I’m guessing Jack stayed and partied with his old hockey buddies because Ron and I had to take the bus back to Orillia. And I had forgotten that Jack had driven us there until Ron reminded me a couple of years ago.
The newspaper article also mentions John French, who would eventually play pro in the WHA, and Dennis Cain – me, mispelled, scoring for the Imperials in the squirt division.
And here’s the lineups for the Bisons-Americans game that Ron and I were at.
In the summer of 1967, when I was 16, I told my mother that I was going to Los Angeles. Great things were happening on the Sunset Strip at the time, I wanted to be part of it all, and for some reason she said fine.
I’ve wondered about this last part quite a bit over the years, but I think she knew I’d go anyway. My dad kept out of it.
So with almost no money and a bag of sandwiches, I sat in a seat on a train from Orillia to Vancouver and then caught a bus to the border where the customs guy accused me of running away.
I told him to phone collect to my mother in Orillia and she would confirm that I was simply on my way to LA and not running away, which he did, and shortly after I was on the side of the highway in northern Washington with my thumb stuck out, heading south.
All it took to get to LA was a handful of nights sleeping in ditches, and a bunch of rides, including a long and sleepy one with a farmer bringing potatoes from Idaho to either Watsonville or Salinas. We hardly talked the whole time, which was good. I was tired, and I wasn’t all that interested in potatoes.
Not far from LA I got on a bus and sat beside a nice female college student who felt sorry for me, and at some point when the bus stopped at a restaurant, she called her folks in the city to see if I could stay there for a few days. They said no.
From the downtown L.A. bus station I went directly to the Strip in West Hollywood which was the scene of not only young people everywhere milling about, but also bands like the Doors, the Byrds, and Buffalo Springfield playing at Pandora’s Box, the Whisky, and all the other cool clubs.
There was that night I went to Whisky A Go Go (it’s still going strong), and I saw not only the greatYoungbloods but also the Paupers, a tight and talented Toronto band who would play at the Pav dance hall in my hometown Orillia from time to time.
I also thought that maybe I’d meet a nice California girl at one of these places and possibly get laid.
I was on the Strip for about a week, staying in various dumps far from the good parts of West Hollywood, and being careful not to be out and about after 10 pm because Sunset was under curfew to those under 18 after huge riots had taken place months before. They made some sort of movie about this riot, called, aptly enough, ‘Riots on Sunset Strip’.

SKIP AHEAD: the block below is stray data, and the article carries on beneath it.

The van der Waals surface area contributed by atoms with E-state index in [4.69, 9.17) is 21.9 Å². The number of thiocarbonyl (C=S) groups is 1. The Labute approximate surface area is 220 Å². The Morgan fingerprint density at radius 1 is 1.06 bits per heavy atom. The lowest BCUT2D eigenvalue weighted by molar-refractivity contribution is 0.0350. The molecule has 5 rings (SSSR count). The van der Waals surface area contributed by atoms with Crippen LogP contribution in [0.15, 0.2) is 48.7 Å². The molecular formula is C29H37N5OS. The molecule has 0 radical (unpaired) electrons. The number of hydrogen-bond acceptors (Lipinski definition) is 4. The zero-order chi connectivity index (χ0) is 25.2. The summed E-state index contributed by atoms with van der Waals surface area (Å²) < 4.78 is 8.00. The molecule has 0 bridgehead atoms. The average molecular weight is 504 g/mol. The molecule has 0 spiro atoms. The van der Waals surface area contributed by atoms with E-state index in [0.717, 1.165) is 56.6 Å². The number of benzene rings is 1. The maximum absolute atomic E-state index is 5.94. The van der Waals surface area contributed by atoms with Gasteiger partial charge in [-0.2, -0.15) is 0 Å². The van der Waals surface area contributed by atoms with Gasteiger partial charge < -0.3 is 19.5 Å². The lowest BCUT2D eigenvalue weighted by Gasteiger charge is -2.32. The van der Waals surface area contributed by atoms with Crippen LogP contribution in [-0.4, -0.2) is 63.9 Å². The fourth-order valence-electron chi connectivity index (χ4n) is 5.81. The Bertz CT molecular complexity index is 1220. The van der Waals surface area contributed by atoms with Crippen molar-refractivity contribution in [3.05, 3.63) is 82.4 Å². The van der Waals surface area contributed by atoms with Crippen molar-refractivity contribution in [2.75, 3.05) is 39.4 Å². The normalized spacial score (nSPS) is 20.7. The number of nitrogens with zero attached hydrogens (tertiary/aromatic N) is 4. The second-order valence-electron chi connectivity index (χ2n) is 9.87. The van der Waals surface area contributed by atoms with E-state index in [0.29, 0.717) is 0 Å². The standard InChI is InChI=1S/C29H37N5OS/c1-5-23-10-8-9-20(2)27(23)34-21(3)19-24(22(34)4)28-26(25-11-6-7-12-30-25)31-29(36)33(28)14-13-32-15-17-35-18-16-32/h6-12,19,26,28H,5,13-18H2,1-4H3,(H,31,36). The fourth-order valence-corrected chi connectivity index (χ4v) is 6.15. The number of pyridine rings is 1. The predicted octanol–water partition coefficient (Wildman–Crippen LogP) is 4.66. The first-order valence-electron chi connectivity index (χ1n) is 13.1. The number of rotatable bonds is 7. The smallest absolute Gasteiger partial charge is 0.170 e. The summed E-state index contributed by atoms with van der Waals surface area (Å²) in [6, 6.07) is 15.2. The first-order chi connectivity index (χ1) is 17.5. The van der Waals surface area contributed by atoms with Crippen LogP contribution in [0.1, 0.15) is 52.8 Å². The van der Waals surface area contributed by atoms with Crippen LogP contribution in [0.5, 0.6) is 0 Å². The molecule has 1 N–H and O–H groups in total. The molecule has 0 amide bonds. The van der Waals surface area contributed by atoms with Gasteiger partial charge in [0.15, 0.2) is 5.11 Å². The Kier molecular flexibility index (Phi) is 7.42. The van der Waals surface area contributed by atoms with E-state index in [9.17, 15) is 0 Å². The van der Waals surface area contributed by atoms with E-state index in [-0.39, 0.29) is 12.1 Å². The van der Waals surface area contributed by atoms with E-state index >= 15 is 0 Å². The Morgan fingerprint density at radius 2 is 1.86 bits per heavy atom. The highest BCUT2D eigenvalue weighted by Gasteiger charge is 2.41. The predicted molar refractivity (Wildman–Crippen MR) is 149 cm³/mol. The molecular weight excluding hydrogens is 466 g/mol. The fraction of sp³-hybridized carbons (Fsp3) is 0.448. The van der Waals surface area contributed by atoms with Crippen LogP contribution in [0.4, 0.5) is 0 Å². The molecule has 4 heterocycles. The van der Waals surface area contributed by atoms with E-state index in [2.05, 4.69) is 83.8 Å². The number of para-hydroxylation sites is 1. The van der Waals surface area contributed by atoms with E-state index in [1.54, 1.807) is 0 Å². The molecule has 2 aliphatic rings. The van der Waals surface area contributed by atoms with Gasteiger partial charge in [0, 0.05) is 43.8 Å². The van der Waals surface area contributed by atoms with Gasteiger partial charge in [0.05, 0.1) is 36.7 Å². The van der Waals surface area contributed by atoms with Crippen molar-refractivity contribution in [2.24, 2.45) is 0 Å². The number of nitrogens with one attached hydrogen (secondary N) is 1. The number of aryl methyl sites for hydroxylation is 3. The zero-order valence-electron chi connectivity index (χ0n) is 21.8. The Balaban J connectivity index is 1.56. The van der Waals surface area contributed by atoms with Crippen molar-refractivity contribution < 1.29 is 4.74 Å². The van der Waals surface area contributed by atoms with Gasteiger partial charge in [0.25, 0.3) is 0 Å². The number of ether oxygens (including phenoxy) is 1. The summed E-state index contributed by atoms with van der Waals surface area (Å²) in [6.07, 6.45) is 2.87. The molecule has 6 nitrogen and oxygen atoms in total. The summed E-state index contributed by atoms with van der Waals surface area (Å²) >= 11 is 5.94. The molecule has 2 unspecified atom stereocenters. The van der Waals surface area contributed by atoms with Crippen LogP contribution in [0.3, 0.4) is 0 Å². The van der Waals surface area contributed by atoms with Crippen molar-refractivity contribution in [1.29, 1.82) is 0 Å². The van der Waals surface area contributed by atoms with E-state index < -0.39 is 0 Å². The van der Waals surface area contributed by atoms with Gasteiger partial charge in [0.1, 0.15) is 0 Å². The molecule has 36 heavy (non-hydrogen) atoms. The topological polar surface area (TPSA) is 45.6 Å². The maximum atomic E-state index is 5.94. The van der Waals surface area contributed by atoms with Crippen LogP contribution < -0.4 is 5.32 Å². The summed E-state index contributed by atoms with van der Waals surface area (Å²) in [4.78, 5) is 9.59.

But one night, I think after the Youngbloods/Paupers show, I got sloppy, and while walking down the street around midnight, a cop pulled up and asked for ID. He saw that I was only 16, and the next thing I knew, I was in handcuffs that I remember being way too tight, and hauled off to the cop shop.
At the station I asked the cops if they would phone Orillia, just like at the border, and have my folks take care of business. One of them phoned my mother, collect of course, and he told her that I was arrested for breaking curfew and would be sent to a juvenile hall the following morning.
At juvenile hall, with big and impressive penitentiary-style walls, I turned over my clothes and wallet, which was all I had, and put on my new prison clothes. Then I was taken to a dormitory, given a bed and blankets, told the rules, and settled in.
It all kind of sucked of course, mainly because I didn’t know how long I’d be there. It was me and a bunch of guys who were there for better reasons than breaking curfew, playing cards and baseball, and I even had to take classes in a school room where I learned almost nothing about American history.
Then one morning, after about seven days, I was eating breakfast in the big hall when I heard my name called, and an official told me my parents had sent a plane ticket and I was leaving right away. So I left breakfast, got my clothes and wallet back, and was escorted to not only the airport, but right to my seat on the plane. They took curfew breakers seriously back then.
I got to Toronto, grabbed a bus to Orillia, and the first thing my mother said to me was that they weren’t mad, although they probably weren’t thrilled about having to buy a plane ticket because I think they were pretty broke.
I told a friend of mine who’s an LA cop about this a few years ago and he said that nowadays there’s no way they’d put a kid in juvenile for such a minor thing as curfew breaking. There’s way too many real criminals, and I’d just be taking up space.
Which is what I kinda thought at the time.
July 14 1967 – Whisky A Go Go, West Hollywood with The Youngbloods and Paupers. The night I was there.
The first time I went to the Montreal Forum I was about 13 or so, and what really stood out for me, aside from the logos at centre ice and the magical red colour of the players’ sweaters, was the scoreboard that had British Consols cigarettes ads around it.